John Wyndham's The Chrysalids was among the first books to grab my attention in high school and help me feel books could be unique, fascinating and meaningful. I could relate to his young, misfit characters trying to find their way; it was only decades later - and after reading most of his books - that I came to see Wyndham as one of those writers who produced books informed by a wider perception of the world.
Life often has surprising ways of sorting out events - British philosopher Bertrand Russell believed nuclear holocaust was the only way the Cold War could end, and in fact few people predicted the economic collapse of the Soviet Union. Wyndham understood that the future - or at least, some of the defining factors - often arrives from out of left field. Most of his fiction has everyday life bumped into a new and surprising direction: a child has a remarkably convincing imaginary friend in Chocky; aggressive life comes out of the sea in The Kraken Wakes; near-immortality is invented in Trouble With Lichen; and while The Chrysalids has humanity on a new evolutionary path, The Day of the Triffids and The Midwich Cuckoos must be among the most unique alien invasion stories ever written. And all this is served up with convincing dialogue and characters that ground the stories in reality and allow them extra weight.
It's an imperfect fit, and not quite fair to say Wyndham predicted climate change and global warming, but he wrote from the point of view that mankind is subject to forces beyond our control, and as we finally wake up to ideas like sustainable living and renewable energy, we begin to recognize we're connected to the world in innumerable ways, not simply sitting on top of the food chain, running the show.
His books take a stab at our confidence about our place in the world
The Kraken Wakes concerns a largely unseen underwater menace that begins - after a slow buildup full of convincing detail - to finally send weird, organic versions of tanks onto various shores to go "shrimping" for humans in what must be one of the most gripping chapters of a novel I've read in years. When governments are finally organized enough to start beating them back wherever they appear, they vanish, but scientists warn they'll come up with something else. As it turns out, ice in polar regions starts to melt and, while scientists know it's happening, governments and the public are both slower to catch on:
"If some means, or some several means, of melting the Arctic ice were put into operation, a little time would have to pass before its effects became measurable. Moreover, the effects would be progressive; first a trickle, then a gush, then a torrent. I have seen 'estimates' which suggest that if the polar ice were melted the sea-level would rise by one hundred feet. To call that an 'estimate' is a shocking imposition. It is no more than a round-figure guess. It may be a good guess, or it may be widely wrong, on either side. The only certainty is that the sea-level would indeed rise."
He takes less time to develop the events of the second half of the novel, but it's still alarming stuff and includes the same scientist speculating about a government that will have to decide who to save:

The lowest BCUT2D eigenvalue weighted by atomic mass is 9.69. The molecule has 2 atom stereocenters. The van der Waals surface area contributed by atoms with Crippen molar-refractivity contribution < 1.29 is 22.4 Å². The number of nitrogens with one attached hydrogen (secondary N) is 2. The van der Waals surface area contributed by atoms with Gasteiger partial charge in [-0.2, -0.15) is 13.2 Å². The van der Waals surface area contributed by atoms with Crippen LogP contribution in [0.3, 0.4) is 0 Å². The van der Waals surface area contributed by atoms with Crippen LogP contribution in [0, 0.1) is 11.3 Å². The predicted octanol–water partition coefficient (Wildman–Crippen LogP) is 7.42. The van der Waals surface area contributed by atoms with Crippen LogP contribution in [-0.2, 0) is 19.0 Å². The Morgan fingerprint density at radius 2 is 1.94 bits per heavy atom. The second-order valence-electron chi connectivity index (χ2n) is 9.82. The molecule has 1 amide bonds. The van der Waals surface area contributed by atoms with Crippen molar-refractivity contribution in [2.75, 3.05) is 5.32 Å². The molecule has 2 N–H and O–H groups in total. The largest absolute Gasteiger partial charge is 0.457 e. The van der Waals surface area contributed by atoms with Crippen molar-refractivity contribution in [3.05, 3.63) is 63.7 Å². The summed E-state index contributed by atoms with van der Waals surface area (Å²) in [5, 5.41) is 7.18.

"Certain eminent intellectuals are likely to be tolerated, too, on the strength of honours earned in the days when they had fresh ideas. How many will be among the elite because they still have ideas, remains to be seen. As for the ordinary man, much his wisest course would be to enlist in a regiment with a famous name. There'll be a use for him."
There's a glimmer of hope at the end, but not before tremendous losses, and not before scenes like this:
"Close to our feet, the edge of the flood was fringed with scum and a fascinatingly varied collection of flotsam. Further away, fountains, lamp-posts, traffic-lights and statues thrust up here and there. On the far side, and down as much as we could see of Whitehall, the surface was as smooth as a canal. A few trees still stood, and in them sparrows chattered. Starlings had not yet deserted St. Martin's church, but the pigeons were all gone, and on many of their customary perches gulls stood, instead. We surveyed the scene and listened to the slip-slop of the water in the silence for some minutes."
Wyndham writes characters that come up with statements like this one, about Americans: "Business is their national sport, and, like most national sports, semi-sacred." I recall a descriptive scene from The Day of the Triffids that has an aerial view of the man-eating plants as they pile up in the hundreds, forming a deep, perfect square around the fence that protects a home, as though fate itself could be temporarily kept at bay.
And that's what I admire most about Wyndham as a writer - beyond even the smooth style and absolute clarity to his writing, I like that his books take a stab at our confidence about our place in the world. His only fault as a writer is a series of awkward titles that sound a little like B-movies and have an unfortunate tendency to allow the reader to dismiss the book before they begin. It's a shame, because Wyndham wrote the kind of speculative-fiction that allows us to stand outside our world looking in at how we were a moment ago, and how we are a moment after that. And he knew that it's when we forget to be humble, or decline any kind of greater awareness, that we're even more susceptible to danger.
Alex Boyd is a Toronto writer. His blog is BOYDblog.